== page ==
HSE Guidance (pdf file) on delivering contractor induction for smaller sites

Keele University - uses a video

Unversity of Northumbria (pdf file) 

West Suffolk NHS (pdf file, 12 pages)

New guide for managing visitor safety in historic buildings

The Visitor Safety in the Countryside Group (VSCG) has published a new guide on visitor safety designed for people managing historic properties.

Charities FM Group meeting on fire safety - logo
October 14, 2014

Our autumn 2014 meeting will be a joint meeting with the Charities Safety Group.

New regulations on storing petrol

A new law on storing petrol came into force at the beginning of October 2014.

Charities may well store petrol for mowers, vans or buses. It is easy to overlook a petrol can in a corner of a shed. But the HSE warns that petrol is highly flammable and can give off vapour which can easily be set on fire. This means there is always a risk of a fire and/or an explosion if there is any source of ignition nearby.

The new Petroleum (Consolidation) Regulations 2014 (PCR) apply to:

HSE launches new web resource to combat Occupational Disease

HSE has launched a new website to help organisations prevent work-related illnesses. 

Occupational disease is a big problem: in 2011/12 there were an estimated 1.1 million working people suffering from a work-related illness, with around 450,000 new cases of work-related ill health. An estimated 12,000 deaths each year are caused by past exposures to harmful substances at work.

The focus of the new HSE campaign will be on two key priority areas:

HSE publishes revised Asbestos Guidance

The Health and Safety Executive (HSE) has revised its guidance how organisations should manage asbestos. It has made changes to the Approved Codes of Practice (ACOPs) with the aim of making it easier for employers to understand their legal obligations and protect their workers from the dangers of working with asbestos.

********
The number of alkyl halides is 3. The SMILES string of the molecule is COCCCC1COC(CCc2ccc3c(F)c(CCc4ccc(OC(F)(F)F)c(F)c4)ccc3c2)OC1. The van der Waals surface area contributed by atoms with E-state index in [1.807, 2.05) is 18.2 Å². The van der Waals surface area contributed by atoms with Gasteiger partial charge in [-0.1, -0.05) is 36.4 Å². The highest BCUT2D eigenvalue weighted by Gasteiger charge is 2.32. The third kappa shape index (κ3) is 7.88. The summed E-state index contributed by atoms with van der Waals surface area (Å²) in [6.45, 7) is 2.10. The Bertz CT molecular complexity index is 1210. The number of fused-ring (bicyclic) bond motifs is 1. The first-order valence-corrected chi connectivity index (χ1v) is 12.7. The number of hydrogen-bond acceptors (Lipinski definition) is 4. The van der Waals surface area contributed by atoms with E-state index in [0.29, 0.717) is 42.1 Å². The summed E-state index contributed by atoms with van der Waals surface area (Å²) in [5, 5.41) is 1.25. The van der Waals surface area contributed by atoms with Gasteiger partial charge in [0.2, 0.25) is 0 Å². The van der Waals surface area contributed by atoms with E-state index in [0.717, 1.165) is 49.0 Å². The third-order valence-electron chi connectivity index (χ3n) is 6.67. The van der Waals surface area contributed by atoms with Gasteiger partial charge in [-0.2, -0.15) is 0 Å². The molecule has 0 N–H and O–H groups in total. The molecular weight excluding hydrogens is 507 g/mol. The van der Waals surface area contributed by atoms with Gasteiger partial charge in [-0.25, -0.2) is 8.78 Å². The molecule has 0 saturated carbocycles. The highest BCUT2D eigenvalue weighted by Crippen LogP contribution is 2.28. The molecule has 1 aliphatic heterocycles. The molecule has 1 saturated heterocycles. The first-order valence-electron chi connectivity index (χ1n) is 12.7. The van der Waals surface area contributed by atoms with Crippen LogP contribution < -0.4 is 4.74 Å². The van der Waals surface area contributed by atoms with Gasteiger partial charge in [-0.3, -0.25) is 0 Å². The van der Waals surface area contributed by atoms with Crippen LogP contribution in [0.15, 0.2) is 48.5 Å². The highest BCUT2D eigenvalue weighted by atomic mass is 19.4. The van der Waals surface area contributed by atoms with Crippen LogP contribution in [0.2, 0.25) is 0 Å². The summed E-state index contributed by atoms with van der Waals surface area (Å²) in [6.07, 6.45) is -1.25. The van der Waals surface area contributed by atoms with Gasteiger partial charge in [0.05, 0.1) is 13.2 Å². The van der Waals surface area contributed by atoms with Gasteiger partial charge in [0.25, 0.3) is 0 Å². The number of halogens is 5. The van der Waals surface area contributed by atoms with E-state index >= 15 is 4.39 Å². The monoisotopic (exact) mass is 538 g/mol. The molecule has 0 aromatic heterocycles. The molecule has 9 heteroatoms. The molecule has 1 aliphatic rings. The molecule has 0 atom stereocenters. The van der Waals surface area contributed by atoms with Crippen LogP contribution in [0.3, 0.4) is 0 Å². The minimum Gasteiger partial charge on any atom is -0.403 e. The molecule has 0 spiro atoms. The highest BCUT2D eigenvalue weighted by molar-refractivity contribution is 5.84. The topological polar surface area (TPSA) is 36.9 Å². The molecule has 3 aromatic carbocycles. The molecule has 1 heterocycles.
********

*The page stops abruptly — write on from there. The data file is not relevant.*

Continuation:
Nearly Half of Repair and Refurb Sites fail Safety Checks

The Health and Safety Executive (HSE) says it found dangerous practices and poor standards at nearly half the repair and refurbishments sites it visited in September.

As part of a nationwide construction safety campaign, HSE inspectors visited 2,607 sites where refurbishment or repair work was taking place. Basic safety standards were not being met on 1,105 sites. 

Bangladesh Building Collapse highlights the Ethics of Procurement

The collapse of a factory building in Bangladesh last week has tragically emphasised the issue of ethical procurement. Charities have a special responsibility to source products in a responsible way.  Some charities are leading the way with detailed ethical procurement  policies covering safety, working conditions and wages. 

Construction Site Safety - Still a Problem!

Nearly one in five construction sites visited across Britain in the last month failed safety checks and were subject to enforcement action.

In a month long initiative, inspectors from the Health and Safety Executive (HSE) visited a total of 2,363 sites where refurbishment or repair work was taking place.